October 16, 2006

Income vs. Housing: When Did Housing Become Gold?

Everyone must remember in high school social science class discussing the glorious California Gold Rush. Go west my child was the battle cry of the day! Thousands came to California with the intention of making it big via the gold rush era. Most found dry wells, pilfered mines, and shantytowns. But some made money at that time, tremendous money at that. Think of Levi Strauss & Co.; they made money selling as an auxiliary to the gold rush. People from cowboys to miners needed sturdy work pants and Levi’s were the thing to get. Everyone needed these pants even though they were going broke trying to find gold. In addition, dry food stores were booming because many miners needed quick eats to survive.

This story serves an important lesson. In the last few years during California’s real estate “boom” some people have become extremely wealthy. A new class was completely spawned by the massive appreciation in real estate. Agents, brokers, banks, speculators, Home Depot, Lowes, and construction all boomed to record levels thanks to the massive appreciation in real estate. But like the gold rush over a century ago, many realized that the Midas touch was more smoke and mirrors than substance. Many folks associated with the housing boom will quickly realize that not all that glimmers and shines is gold.

Tying this story into housing, the number one factor in purchasing a home is affordability and this is derived from the local family income. On many blogs, we always hear people throwing out rough numbers and guesses regarding income's relation to housing seeing things such as:

“Income has kept up!”
“Housing and income are both on par so real estate is justified because everyone earns $200,000 a year in Los Angeles.”
“I make $200,000 a year therefore EVERYONE makes this much.”

We’ve heard it all. So I’ve done the leg work and done a side by side analysis of Southern California and the median income of California residents for you. I doubt many will argue with the Census numbers and numbers pulled from DataQuick. Let us now dive into the numbers below:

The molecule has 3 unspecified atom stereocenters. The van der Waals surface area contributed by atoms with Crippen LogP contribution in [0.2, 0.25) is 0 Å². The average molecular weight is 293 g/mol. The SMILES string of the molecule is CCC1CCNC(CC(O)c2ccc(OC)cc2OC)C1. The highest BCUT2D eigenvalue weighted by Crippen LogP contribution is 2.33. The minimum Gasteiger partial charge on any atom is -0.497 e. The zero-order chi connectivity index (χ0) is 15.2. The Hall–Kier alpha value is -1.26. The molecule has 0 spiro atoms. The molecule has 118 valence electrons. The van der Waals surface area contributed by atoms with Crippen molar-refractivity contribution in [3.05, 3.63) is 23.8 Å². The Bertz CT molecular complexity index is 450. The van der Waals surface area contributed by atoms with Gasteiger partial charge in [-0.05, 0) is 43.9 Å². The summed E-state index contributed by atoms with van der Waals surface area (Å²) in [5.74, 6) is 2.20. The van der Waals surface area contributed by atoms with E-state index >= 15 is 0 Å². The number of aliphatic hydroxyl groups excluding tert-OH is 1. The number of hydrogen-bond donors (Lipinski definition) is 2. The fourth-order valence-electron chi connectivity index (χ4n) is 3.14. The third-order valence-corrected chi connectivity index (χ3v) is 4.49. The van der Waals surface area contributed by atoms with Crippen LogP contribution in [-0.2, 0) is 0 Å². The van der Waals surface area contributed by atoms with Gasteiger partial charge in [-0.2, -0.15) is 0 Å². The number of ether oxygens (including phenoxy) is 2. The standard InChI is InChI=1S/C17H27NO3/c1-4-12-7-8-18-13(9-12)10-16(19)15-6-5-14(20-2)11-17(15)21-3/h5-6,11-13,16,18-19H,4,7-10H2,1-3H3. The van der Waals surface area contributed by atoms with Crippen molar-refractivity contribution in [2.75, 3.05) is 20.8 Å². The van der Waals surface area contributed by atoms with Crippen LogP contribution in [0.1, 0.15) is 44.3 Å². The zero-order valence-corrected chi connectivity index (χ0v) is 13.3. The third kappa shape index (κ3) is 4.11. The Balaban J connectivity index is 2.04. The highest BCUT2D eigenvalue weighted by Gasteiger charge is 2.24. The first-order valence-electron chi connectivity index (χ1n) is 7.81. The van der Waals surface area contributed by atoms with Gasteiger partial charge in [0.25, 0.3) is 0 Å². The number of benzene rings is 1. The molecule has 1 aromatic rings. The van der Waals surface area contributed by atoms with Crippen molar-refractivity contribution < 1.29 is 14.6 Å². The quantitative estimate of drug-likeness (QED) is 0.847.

California (source Census.gov):

Year Median Family Income
2005 = YoY +5.40% $61,476
2004 = YoY +3.17% $58,327
2003 = YoY +0.45% $56,530
2002 $56,276

From the chart above, we can see that the median family income has hovered around $56,000 to $60,000. Overall you can see that in four years income went up only 9.2 percent. Besides that, after taxes, insurance, 401K deductions, the take home net income for these real families hovers around $3,200 a month. Keep in mind the stats above are for FAMILY incomes, not single earner incomes. And the large number of buyers are families so I think these numbers paint a rather important picture. So has income kept pace with real estate appreciation? Let us look at the numbers below:

Source: DataQuick, www.dqnews.com

September 2006 So Cal Median: $484,000 = YoY +1.9%
September 2005 So Cal Median: $475,000 = YoY +16.1%
September 2004 So Cal Median: $409,000 = YoY +22.1%
September 2003 So Cal Median: $335,000 = YoY +20.1%
September 2002 So Cal Median: $279,000 = YoY +18.2%
September 2001 So Cal Median: $236,000 = YoY +10.8%